Author Topic: Good Behind the Scenes books  (Read 521 times)

Johnny Textface

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Good Behind the Scenes books
« on: November 03, 2017, 11:31:36 PM »
I recently read The Disaster Artist and really enjoyed it. What are you guys fave books of interesting angles and commentary of something being made like a film or other stuff?
I do have the Bladerunner one and the one about The Bonfire of the Vanities (shame about not getting to see Uma Thurman in that roll shwing)

touchingcloth

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Re: Good Behind the Scenes books
« Reply #1 on: November 04, 2017, 12:04:46 AM »
Is the Blade Runner one Future Noir and, if so, have you read it? I ask because that’s the book that sprang to mind when I saw this thread title, and it’s well worth a read.

Re: Good Behind the Scenes books
« Reply #2 on: November 04, 2017, 12:44:35 AM »
Richard E Grant's With Nails is a smashingly candid and juicy read. Captures the madness of film sets and general Hollywood dealings in a way that a lot of books shy away from.

Been a while since I read it but the sections on Hudson Hawk and Dracula alone make it worthwhile.

Serge

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Re: Good Behind the Scenes books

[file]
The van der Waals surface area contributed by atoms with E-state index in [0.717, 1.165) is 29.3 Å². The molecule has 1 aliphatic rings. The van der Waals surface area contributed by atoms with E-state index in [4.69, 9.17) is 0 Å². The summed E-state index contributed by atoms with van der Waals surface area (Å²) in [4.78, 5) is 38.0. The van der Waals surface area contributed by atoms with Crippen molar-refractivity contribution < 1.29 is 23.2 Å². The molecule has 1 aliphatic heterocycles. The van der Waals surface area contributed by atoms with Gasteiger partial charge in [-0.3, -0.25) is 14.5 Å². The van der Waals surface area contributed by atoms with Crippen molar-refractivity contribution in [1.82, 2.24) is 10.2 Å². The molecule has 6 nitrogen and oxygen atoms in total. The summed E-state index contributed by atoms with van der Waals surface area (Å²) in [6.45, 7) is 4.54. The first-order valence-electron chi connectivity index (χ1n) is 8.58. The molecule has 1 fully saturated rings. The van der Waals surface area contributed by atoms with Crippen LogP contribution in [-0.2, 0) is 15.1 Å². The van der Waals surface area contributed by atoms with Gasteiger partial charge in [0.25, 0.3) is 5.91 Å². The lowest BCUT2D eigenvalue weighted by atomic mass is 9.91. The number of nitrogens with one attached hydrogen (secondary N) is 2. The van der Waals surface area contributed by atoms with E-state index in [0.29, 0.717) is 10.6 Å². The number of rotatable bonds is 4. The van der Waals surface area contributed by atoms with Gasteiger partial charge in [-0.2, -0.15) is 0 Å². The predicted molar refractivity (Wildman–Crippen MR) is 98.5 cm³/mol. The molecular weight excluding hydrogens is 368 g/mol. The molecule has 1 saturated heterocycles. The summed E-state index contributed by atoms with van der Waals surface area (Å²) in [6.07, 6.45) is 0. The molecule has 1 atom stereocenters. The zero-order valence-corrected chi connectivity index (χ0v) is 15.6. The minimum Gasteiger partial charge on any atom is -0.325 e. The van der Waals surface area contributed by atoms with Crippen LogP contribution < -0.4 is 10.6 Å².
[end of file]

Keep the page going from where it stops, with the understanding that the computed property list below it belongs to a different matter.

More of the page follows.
« Reply #3 on: November 04, 2017, 08:43:08 PM »
Scenes From A Revolution by Mark Harris, which I read earlier this year, would probably fit the bill here. It takes as its subject the five films that were up for Best Picture Oscar in 1967 - 'Bonnie & Clyde', 'The Graduate', 'In The Heat Of The Night', 'Guess Who's Coming For Dinner' and, er, 'Dr. Dolittle', and recounts the twisted routes that each one took from genesis to finally appearing onscreen. The first three were groundbreaking in their own way, and at least the first two part of the New Hollywood, and it does a good job of contrasting them with the more old school methods of 'Dolittle' (with 'Dinner' getting caught somewhere in between.)

I suppose the Faber series in which various directors are interviewed at length about the careers are also worth recommending, though I've only read a couple. Gilliam On Gilliam is the only one I really remember, which was published not long after 'Fear & Loathing In Las Vegas', so cuts off there, but of course, Gilliam doesn't exactly hold back with his opinions in the making of every film up until then.

Re: Good Behind the Scenes books
« Reply #4 on: November 05, 2017, 03:18:56 PM »
Taking the 'Other Stuff' angle, there's a great book called Backroom Boys by Francis Spufford which is potted history of amazing technological breakthroughs made by British boffins since WW2.
It has heroic failures like Britain's rocket programme, Concorde, and the Beagle Mars probe,  but also has the stories of the conception of the Elite computer game, the method Vodafone came up with to switch mobile phone calls between different masts without the users even realising it, and sequencing the human genome. It's the sort of book that makes you proud to be British without having to resort to buying a poppy or joining Ukip.